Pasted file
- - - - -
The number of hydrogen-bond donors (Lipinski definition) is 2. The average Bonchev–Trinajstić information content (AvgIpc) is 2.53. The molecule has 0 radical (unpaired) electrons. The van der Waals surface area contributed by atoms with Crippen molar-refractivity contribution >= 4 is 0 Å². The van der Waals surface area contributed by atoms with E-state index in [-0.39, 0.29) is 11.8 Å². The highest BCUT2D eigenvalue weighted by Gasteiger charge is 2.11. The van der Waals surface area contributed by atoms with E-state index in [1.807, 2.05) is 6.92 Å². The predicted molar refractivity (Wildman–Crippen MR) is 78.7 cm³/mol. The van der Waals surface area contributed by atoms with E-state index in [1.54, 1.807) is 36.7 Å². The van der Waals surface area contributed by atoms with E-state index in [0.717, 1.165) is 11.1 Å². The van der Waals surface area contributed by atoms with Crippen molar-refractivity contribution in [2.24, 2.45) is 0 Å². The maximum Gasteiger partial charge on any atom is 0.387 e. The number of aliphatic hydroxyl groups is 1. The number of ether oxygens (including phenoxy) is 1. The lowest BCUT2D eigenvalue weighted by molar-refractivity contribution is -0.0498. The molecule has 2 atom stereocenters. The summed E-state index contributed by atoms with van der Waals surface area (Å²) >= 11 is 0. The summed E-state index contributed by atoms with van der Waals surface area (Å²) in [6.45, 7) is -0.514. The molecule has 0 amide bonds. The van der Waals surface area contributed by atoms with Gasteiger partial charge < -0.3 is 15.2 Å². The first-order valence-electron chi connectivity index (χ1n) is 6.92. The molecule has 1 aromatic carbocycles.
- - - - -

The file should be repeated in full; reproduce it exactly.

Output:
The number of hydrogen-bond donors (Lipinski definition) is 2. The average Bonchev–Trinajstić information content (AvgIpc) is 2.53. The molecule has 0 radical (unpaired) electrons. The van der Waals surface area contributed by atoms with Crippen molar-refractivity contribution >= 4 is 0 Å². The van der Waals surface area contributed by atoms with E-state index in [-0.39, 0.29) is 11.8 Å². The highest BCUT2D eigenvalue weighted by Gasteiger charge is 2.11. The van der Waals surface area contributed by atoms with E-state index in [1.807, 2.05) is 6.92 Å². The predicted molar refractivity (Wildman–Crippen MR) is 78.7 cm³/mol. The van der Waals surface area contributed by atoms with E-state index in [1.54, 1.807) is 36.7 Å². The van der Waals surface area contributed by atoms with E-state index in [0.717, 1.165) is 11.1 Å². The van der Waals surface area contributed by atoms with Crippen molar-refractivity contribution in [2.24, 2.45) is 0 Å². The maximum Gasteiger partial charge on any atom is 0.387 e. The number of aliphatic hydroxyl groups is 1. The number of ether oxygens (including phenoxy) is 1. The lowest BCUT2D eigenvalue weighted by molar-refractivity contribution is -0.0498. The molecule has 2 atom stereocenters. The summed E-state index contributed by atoms with van der Waals surface area (Å²) >= 11 is 0. The summed E-state index contributed by atoms with van der Waals surface area (Å²) in [6.45, 7) is -0.514. The molecule has 0 amide bonds. The van der Waals surface area contributed by atoms with Gasteiger partial charge < -0.3 is 15.2 Å². The first-order valence-electron chi connectivity index (χ1n) is 6.92. The molecule has 1 aromatic carbocycles.